Just like for cats and dogs, ASPCA’s Pet Health Insurance also offers horses additional coverage. This takes care of horses’ general maintenance, screening, and preventative tests.
For example, if they need to do a Coggins test, which determines whether a horse is a carrier of equine infectious anemia, the Platinum add-on will offer $25 to cover this cost. Similarly, both the Routine and Platinum add-ons offer $25 for tetanus or rabies.
Below, you can find an extensive list of what’s covered:
|Routine Maximum Annual Budget
|Platinum Maximum Annual Budget
|WNV or EEE/WEE/VEE
|Tetanus or Rabies
|Herpesvirus or Strangles
ASPCA Coverage Levels and Customizations
Pet insurance usually allows a pet owner to make a unique selection of coverage levels, which then influence their monthly premiums and dictate to what degree they will be covered. ASPCA Pet Health Insurance offers the following options:
1. Annual deductibles
Before your insurance takes effect, you will have to pay annual deductibles. This is a sum of money that you pay toward your pet’s vet bills before your pet insurance provider starts to pay their portion of the reimbursement percentage, or reimbursement rate.
For example, imagine your cat fell off your roof, broke its ribs, and needs emergency surgery. Luckily, they pull through and you’re left with a bill of $2,000 for their treatment.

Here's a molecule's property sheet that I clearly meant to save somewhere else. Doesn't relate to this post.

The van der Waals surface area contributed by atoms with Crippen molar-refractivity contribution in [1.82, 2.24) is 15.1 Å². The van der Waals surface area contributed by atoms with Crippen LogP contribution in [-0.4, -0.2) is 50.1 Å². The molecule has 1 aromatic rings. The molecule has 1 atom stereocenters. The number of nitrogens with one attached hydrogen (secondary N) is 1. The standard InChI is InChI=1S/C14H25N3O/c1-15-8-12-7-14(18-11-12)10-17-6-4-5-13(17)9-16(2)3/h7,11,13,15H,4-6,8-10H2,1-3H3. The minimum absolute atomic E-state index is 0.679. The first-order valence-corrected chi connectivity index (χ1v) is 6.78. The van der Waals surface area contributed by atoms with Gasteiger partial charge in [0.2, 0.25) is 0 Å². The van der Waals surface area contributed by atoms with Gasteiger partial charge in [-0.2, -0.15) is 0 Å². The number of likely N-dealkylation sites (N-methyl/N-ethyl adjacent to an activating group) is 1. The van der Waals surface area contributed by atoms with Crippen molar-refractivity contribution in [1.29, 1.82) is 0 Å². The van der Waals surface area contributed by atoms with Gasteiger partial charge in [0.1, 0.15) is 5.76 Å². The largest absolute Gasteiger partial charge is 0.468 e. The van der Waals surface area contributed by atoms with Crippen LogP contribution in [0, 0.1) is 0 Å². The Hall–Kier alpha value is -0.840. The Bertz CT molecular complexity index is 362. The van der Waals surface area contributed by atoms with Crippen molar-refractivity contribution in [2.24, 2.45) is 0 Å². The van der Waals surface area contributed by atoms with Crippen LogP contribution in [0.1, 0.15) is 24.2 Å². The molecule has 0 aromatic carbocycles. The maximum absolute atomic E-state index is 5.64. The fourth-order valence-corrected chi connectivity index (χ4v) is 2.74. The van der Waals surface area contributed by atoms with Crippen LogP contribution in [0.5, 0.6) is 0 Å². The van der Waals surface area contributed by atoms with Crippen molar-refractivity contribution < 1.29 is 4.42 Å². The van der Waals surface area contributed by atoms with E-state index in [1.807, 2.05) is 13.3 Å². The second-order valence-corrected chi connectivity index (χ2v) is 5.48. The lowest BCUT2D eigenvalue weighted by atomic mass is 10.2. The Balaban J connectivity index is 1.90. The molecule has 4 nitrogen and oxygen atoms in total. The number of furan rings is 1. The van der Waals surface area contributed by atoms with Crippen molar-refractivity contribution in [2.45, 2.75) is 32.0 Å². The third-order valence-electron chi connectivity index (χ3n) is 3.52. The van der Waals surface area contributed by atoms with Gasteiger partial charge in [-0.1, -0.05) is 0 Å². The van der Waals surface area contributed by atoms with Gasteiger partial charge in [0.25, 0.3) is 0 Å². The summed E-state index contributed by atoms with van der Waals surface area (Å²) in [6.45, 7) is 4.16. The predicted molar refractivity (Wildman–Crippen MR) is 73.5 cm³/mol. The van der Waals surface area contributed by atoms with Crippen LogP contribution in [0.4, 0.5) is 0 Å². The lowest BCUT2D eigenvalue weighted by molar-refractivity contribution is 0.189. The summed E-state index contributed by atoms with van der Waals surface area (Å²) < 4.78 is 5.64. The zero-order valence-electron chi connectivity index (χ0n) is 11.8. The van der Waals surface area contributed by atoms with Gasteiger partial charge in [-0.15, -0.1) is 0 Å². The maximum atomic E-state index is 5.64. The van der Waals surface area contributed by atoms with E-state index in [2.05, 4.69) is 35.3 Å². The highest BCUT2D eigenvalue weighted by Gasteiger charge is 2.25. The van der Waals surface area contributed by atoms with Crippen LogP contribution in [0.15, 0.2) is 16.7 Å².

If your annual deductible is $250, then you would pay this amount toward the vet’s bill and $1,750 would remain. Thereafter, your insurance policy will take effect and your insurer will pay their portion of the agreed-upon reimbursement rate (see next section).
If you have a plan with ASPCA Pet Health Insurance, then you would have had to choose one of these three deductible amounts–$100, $250, or $500.
Since it’s an annual deductible, you will only pay this amount once a year if your pet needs medical assistance. For example, if your cat needs to have its tooth extracted in the same year it fell off the roof, then you won’t have to pay a deductible on the second vet bill. It’s considered a once-off annual cost.
2. Reimbursement rate or percentage
The reimbursement rate is the amount that your insurer will pay toward your pet’s medical bills after your deductible has been settled. Through ASPCA Pet Health Insurance, you can choose a reimbursement rate of 70%, 80%, or 90%.
To explain this further, let’s return to the above example where your cat needed emergency surgery. After settling your deductible, your insurance will kick in and pay its portion of the remaining bill. If your reimbursement rate is 80%, then it will pay 80% of the remaining bill ($1,750), which is $1,400, and you will pay the last 20%, which is $350.